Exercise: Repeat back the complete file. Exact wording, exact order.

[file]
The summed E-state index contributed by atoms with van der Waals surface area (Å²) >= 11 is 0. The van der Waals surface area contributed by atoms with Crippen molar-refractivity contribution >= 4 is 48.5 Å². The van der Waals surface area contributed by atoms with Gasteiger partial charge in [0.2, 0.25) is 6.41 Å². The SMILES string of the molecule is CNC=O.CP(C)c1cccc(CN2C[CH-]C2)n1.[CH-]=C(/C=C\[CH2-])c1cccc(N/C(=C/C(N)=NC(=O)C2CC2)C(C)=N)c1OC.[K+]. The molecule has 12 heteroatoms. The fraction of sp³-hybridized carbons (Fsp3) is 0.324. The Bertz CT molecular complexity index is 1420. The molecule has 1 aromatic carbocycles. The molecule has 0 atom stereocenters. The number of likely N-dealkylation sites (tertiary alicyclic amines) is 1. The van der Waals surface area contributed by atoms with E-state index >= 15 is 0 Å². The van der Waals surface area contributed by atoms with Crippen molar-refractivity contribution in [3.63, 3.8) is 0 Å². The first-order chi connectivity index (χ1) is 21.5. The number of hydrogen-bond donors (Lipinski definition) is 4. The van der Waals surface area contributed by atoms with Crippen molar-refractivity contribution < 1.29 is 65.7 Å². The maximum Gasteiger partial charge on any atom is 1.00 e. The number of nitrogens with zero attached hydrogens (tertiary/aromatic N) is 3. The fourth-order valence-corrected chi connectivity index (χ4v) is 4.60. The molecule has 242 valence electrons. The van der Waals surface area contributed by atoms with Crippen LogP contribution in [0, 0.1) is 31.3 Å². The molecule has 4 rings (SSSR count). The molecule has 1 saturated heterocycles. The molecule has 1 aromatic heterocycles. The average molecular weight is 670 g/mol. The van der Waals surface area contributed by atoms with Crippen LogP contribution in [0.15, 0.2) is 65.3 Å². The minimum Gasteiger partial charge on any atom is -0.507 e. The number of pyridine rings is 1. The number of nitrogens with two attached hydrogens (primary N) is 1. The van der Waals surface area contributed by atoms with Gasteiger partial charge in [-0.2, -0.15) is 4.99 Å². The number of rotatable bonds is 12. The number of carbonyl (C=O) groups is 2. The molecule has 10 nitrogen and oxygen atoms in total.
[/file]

The summed E-state index contributed by atoms with van der Waals surface area (Å²) >= 11 is 0. The van der Waals surface area contributed by atoms with Crippen molar-refractivity contribution >= 4 is 48.5 Å². The van der Waals surface area contributed by atoms with Gasteiger partial charge in [0.2, 0.25) is 6.41 Å². The SMILES string of the molecule is CNC=O.CP(C)c1cccc(CN2C[CH-]C2)n1.[CH-]=C(/C=C\[CH2-])c1cccc(N/C(=C/C(N)=NC(=O)C2CC2)C(C)=N)c1OC.[K+]. The molecule has 12 heteroatoms. The fraction of sp³-hybridized carbons (Fsp3) is 0.324. The Bertz CT molecular complexity index is 1420. The molecule has 1 aromatic carbocycles. The molecule has 0 atom stereocenters. The number of likely N-dealkylation sites (tertiary alicyclic amines) is 1. The van der Waals surface area contributed by atoms with E-state index >= 15 is 0 Å². The van der Waals surface area contributed by atoms with Crippen molar-refractivity contribution in [3.63, 3.8) is 0 Å². The first-order chi connectivity index (χ1) is 21.5. The number of hydrogen-bond donors (Lipinski definition) is 4. The van der Waals surface area contributed by atoms with Crippen molar-refractivity contribution < 1.29 is 65.7 Å². The maximum Gasteiger partial charge on any atom is 1.00 e. The number of nitrogens with zero attached hydrogens (tertiary/aromatic N) is 3. The fourth-order valence-corrected chi connectivity index (χ4v) is 4.60. The molecule has 242 valence electrons. The van der Waals surface area contributed by atoms with Crippen LogP contribution in [0, 0.1) is 31.3 Å². The molecule has 4 rings (SSSR count). The molecule has 1 saturated heterocycles. The molecule has 1 aromatic heterocycles. The average molecular weight is 670 g/mol. The van der Waals surface area contributed by atoms with Crippen LogP contribution in [0.15, 0.2) is 65.3 Å². The minimum Gasteiger partial charge on any atom is -0.507 e. The number of pyridine rings is 1. The number of nitrogens with two attached hydrogens (primary N) is 1. The van der Waals surface area contributed by atoms with Gasteiger partial charge in [-0.2, -0.15) is 4.99 Å². The number of rotatable bonds is 12. The number of carbonyl (C=O) groups is 2. The molecule has 10 nitrogen and oxygen atoms in total.